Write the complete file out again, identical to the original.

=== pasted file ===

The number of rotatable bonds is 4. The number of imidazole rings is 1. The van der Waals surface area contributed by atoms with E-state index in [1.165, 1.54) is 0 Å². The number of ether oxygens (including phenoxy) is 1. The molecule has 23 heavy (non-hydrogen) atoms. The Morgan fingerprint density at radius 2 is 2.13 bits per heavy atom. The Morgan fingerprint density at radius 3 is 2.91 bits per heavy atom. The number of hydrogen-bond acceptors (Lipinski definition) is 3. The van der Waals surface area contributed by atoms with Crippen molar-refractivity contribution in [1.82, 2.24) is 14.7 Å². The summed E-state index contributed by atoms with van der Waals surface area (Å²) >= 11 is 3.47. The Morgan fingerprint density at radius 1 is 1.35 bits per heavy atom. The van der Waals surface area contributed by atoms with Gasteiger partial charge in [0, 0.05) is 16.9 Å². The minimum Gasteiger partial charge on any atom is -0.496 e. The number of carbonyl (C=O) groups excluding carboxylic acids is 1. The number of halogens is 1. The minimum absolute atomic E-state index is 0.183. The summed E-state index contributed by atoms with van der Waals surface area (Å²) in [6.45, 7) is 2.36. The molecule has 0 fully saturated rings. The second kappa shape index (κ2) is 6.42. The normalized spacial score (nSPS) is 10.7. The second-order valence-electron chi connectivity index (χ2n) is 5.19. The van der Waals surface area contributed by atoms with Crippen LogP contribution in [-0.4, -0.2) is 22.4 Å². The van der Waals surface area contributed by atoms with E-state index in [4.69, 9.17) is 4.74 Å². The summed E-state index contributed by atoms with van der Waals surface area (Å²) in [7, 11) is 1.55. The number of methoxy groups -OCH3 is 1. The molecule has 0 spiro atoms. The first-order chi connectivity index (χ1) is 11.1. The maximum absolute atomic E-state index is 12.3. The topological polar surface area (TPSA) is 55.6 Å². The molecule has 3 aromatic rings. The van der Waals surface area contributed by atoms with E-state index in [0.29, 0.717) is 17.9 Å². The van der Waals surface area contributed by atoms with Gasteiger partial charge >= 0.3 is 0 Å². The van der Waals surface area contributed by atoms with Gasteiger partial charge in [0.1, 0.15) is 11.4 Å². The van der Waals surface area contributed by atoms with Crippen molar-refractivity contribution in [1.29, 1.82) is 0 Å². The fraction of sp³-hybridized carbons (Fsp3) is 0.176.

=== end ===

The number of rotatable bonds is 4. The number of imidazole rings is 1. The van der Waals surface area contributed by atoms with E-state index in [1.165, 1.54) is 0 Å². The number of ether oxygens (including phenoxy) is 1. The molecule has 23 heavy (non-hydrogen) atoms. The Morgan fingerprint density at radius 2 is 2.13 bits per heavy atom. The Morgan fingerprint density at radius 3 is 2.91 bits per heavy atom. The number of hydrogen-bond acceptors (Lipinski definition) is 3. The van der Waals surface area contributed by atoms with Crippen molar-refractivity contribution in [1.82, 2.24) is 14.7 Å². The summed E-state index contributed by atoms with van der Waals surface area (Å²) >= 11 is 3.47. The Morgan fingerprint density at radius 1 is 1.35 bits per heavy atom. The van der Waals surface area contributed by atoms with Gasteiger partial charge in [0, 0.05) is 16.9 Å². The minimum Gasteiger partial charge on any atom is -0.496 e. The number of carbonyl (C=O) groups excluding carboxylic acids is 1. The number of halogens is 1. The minimum absolute atomic E-state index is 0.183. The summed E-state index contributed by atoms with van der Waals surface area (Å²) in [6.45, 7) is 2.36. The molecule has 0 fully saturated rings. The second kappa shape index (κ2) is 6.42. The normalized spacial score (nSPS) is 10.7. The second-order valence-electron chi connectivity index (χ2n) is 5.19. The van der Waals surface area contributed by atoms with Crippen LogP contribution in [-0.4, -0.2) is 22.4 Å². The van der Waals surface area contributed by atoms with E-state index in [4.69, 9.17) is 4.74 Å². The summed E-state index contributed by atoms with van der Waals surface area (Å²) in [7, 11) is 1.55. The number of methoxy groups -OCH3 is 1. The molecule has 0 spiro atoms. The first-order chi connectivity index (χ1) is 11.1. The maximum absolute atomic E-state index is 12.3. The topological polar surface area (TPSA) is 55.6 Å². The molecule has 3 aromatic rings. The van der Waals surface area contributed by atoms with E-state index in [0.29, 0.717) is 17.9 Å². The van der Waals surface area contributed by atoms with Gasteiger partial charge >= 0.3 is 0 Å². The van der Waals surface area contributed by atoms with Gasteiger partial charge in [0.1, 0.15) is 11.4 Å². The van der Waals surface area contributed by atoms with Crippen molar-refractivity contribution in [1.29, 1.82) is 0 Å². The fraction of sp³-hybridized carbons (Fsp3) is 0.176.